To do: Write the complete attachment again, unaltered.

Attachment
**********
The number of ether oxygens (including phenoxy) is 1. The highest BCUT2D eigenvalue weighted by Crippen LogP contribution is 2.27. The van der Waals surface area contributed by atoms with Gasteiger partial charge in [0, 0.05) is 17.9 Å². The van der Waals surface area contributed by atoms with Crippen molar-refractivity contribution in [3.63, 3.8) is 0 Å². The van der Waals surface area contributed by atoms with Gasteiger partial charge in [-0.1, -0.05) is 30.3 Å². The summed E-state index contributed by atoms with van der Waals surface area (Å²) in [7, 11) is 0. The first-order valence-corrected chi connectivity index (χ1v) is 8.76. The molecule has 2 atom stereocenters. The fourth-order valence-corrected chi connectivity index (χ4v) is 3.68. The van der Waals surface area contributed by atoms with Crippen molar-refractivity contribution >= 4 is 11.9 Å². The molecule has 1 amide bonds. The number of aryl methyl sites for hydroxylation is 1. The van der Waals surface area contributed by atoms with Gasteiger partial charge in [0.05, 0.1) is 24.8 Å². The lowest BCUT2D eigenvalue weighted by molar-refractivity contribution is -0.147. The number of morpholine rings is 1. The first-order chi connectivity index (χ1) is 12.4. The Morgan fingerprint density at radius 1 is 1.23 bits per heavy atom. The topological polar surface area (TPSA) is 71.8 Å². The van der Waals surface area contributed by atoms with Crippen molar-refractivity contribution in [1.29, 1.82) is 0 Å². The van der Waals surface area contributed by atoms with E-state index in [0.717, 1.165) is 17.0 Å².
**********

The number of ether oxygens (including phenoxy) is 1. The highest BCUT2D eigenvalue weighted by Crippen LogP contribution is 2.27. The van der Waals surface area contributed by atoms with Gasteiger partial charge in [0, 0.05) is 17.9 Å². The van der Waals surface area contributed by atoms with Crippen molar-refractivity contribution in [3.63, 3.8) is 0 Å². The van der Waals surface area contributed by atoms with Gasteiger partial charge in [-0.1, -0.05) is 30.3 Å². The summed E-state index contributed by atoms with van der Waals surface area (Å²) in [7, 11) is 0. The first-order valence-corrected chi connectivity index (χ1v) is 8.76. The molecule has 2 atom stereocenters. The fourth-order valence-corrected chi connectivity index (χ4v) is 3.68. The van der Waals surface area contributed by atoms with Crippen molar-refractivity contribution >= 4 is 11.9 Å². The molecule has 1 amide bonds. The number of aryl methyl sites for hydroxylation is 1. The van der Waals surface area contributed by atoms with Gasteiger partial charge in [0.05, 0.1) is 24.8 Å². The lowest BCUT2D eigenvalue weighted by molar-refractivity contribution is -0.147. The number of morpholine rings is 1. The first-order chi connectivity index (χ1) is 12.4. The Morgan fingerprint density at radius 1 is 1.23 bits per heavy atom. The topological polar surface area (TPSA) is 71.8 Å². The van der Waals surface area contributed by atoms with Crippen molar-refractivity contribution in [1.29, 1.82) is 0 Å². The van der Waals surface area contributed by atoms with E-state index in [0.717, 1.165) is 17.0 Å².